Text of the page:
Something else to bear in mind is that if you are setting up your own business it should be something you know about, have training in or are experienced at. This increases your chances of success hugely. Do not fool yourself into believing that you will be great at something outside of your interests and experience.

If at first you don't succeed...

Many crew leave yachting twice and this is a very common thing to do. The reason behind it is that the first time you leave you think, 'This is it, I have a plan and I am going to make it work' but the reality of the situation is you didn’t think it through, didn’t make a plan and found the transition much more difficult than you imagined.

A lot of you will leave yachts, come home and then try to get a job. This will take a few months and then, when you have something you realise the money is not very good, commuting is horrible and paying tax is even worse. Add to this the fact that you have no money at the end of the month and the sun never ever shines and you soon start to miss yachting. A couple of months later you are back at sea laughing at how naïve you were.

The second time generally goes much better. You know what life is like out there and this time plan properly and have realistic expectations. You do your research in advance and use your spare time whilst employed to do it all properly.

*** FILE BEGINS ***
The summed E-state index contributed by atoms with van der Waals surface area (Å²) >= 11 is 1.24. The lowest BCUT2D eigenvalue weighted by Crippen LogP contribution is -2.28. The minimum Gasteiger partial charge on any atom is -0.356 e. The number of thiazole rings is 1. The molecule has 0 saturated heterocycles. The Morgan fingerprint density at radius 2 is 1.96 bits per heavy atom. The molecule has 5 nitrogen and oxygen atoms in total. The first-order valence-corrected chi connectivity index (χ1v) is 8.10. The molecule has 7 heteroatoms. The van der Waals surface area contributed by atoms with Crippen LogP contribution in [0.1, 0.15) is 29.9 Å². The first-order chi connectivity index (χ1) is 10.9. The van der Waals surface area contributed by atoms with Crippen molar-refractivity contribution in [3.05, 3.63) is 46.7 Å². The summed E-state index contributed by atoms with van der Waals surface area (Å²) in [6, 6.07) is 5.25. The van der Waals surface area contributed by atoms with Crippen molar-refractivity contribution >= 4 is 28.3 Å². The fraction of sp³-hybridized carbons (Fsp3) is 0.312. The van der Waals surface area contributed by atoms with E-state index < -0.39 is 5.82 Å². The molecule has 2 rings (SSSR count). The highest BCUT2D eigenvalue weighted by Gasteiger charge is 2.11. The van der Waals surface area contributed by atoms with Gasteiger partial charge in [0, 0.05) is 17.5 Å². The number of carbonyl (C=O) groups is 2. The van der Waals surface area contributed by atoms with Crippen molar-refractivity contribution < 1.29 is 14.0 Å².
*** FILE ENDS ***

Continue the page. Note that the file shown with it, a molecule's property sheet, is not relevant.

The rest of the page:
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Moving on 

Ultimately life after yachting is the reality we all face at some point. The key is to make the transition as painless and easy as possible. Also, it has to be something you actually want to do so make sure you are ready.

In a perfect world you will be in a situation where you have saved and invested wisely and so never have to work again. However, the reality most crew find themselves in is a watered down version of this. You have some money, a few good investments and two or three properties. You can’t retire but you don’t need a job that pays a fortune to keep you in the lifestyle you are accustomed to. You have to work, but not too hard. This, unless you are in your early 20’s and just starting out in yachting is more than likely the situation you will find yourself in when you are ready to leave and so do your best to make sure that it is….

Getting a job in the real world is much harder than getting a job on a yacht. You must stand out and there is much more competition, so you need to work really hard to get what you want. Working on a yacht gives you a lot of skills you probably don’t realise you have and definitely don’t know how to present to an employer.

So, spend your time working on this along with gaining extra qualifications that will help you both in yachting and after yachting. Study, learn, make contacts and prepare as it is never too early to start preparing yourself for the reality of life after yachting. After all, it happens to (almost) everyone. 

ClassicCars mini Mark Upton

About the author: 

With an educational background in marketing and management, Mark Upton made the transition from working as a yacht captain to life ashore in superyacht management and marketing roles, eventually creating MGMT Yacht Ltd to support superyachts visiting the UK and Ireland. Subsequently he created Crew Family Office to assist yacht with their complex legal obligations whilst making their hard-earned money work for them. In 2017, Mark founded the  Modern Classics Car Club, the first company 100% owned by superyacht crew, as a fun and flexible alternative to car rental.   

Photo credits: Jar of change, OTA Images on Flickr, Mini, Modern Classics